SB: I’m happy to imagine the soft sciences — like anthropology, ethnography, and behavioral research — playing a large role in future business. The evidence suggests that business culture is afraid of creativity — witness the research on the astonishing traditionalism of most CEOs, and why creatives are sidelined — so I’m afraid that I hold little hope of the humanities and arts getting a foothold in business in the next five or even ten years.


Thanks for your time and thoughts.


CS: Thank you Stowe for giving me the chance to speak. Your work inspires many change agents. I hope together we can make the “future of work” concept become soon the “new normal” of work.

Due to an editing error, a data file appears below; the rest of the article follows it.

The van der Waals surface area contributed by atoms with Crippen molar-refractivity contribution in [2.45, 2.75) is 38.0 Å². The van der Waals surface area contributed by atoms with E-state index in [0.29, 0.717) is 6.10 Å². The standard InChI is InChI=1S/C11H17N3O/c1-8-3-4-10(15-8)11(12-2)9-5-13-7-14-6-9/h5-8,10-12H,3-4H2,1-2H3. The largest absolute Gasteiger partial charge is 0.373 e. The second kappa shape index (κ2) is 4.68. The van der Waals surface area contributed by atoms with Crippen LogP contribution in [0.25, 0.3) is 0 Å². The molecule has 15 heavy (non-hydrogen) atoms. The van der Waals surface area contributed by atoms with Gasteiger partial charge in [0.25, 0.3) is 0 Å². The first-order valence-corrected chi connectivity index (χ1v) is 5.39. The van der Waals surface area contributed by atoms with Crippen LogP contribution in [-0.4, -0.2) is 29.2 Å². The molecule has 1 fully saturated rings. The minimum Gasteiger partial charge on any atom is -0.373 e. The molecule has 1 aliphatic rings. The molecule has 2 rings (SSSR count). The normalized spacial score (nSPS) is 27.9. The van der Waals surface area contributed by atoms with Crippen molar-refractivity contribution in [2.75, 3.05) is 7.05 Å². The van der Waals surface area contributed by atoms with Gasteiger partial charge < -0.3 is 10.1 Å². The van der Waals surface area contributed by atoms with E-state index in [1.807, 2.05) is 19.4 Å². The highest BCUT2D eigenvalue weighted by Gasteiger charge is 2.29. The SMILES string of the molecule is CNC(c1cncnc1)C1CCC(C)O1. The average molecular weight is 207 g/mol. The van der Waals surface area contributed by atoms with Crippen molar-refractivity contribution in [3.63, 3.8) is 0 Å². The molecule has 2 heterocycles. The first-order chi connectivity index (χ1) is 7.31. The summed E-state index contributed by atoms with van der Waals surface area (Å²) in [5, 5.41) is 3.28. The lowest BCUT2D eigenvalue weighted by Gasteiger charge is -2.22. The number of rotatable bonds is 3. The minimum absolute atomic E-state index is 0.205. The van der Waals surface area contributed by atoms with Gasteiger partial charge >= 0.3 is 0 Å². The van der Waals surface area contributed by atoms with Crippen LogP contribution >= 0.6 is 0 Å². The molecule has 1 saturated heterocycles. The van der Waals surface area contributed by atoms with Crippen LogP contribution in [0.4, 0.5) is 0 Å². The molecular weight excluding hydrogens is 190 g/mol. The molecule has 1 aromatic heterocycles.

This post was written as part of the IBM for Midsize Business program, which provides midsize businesses with the tools, expertise and solutions they need to become engines of a smarter planet. I’ve been compensated to contribute to this program, but the opinions expressed in this post are my own and don’t necessarily represent IBM’s positions, strategies or opinions.
more...
No comment yet.
Scooped by Olivier Berard
Scoop.it!

T’as vu mon mail ? … Non, pourquoi ? - Revolution-RH

T’as vu mon mail ? … Non, pourquoi ? - Revolution-RH | O_Berard | Scoop.it
La culture du mail en entreprise le meilleur ennemi de notre millénaire et cela toute génération confondue. Sommes-nous sujets à une crise du clavier ?
more...
talkSpirit's curator insight, April 16, 4:00 AM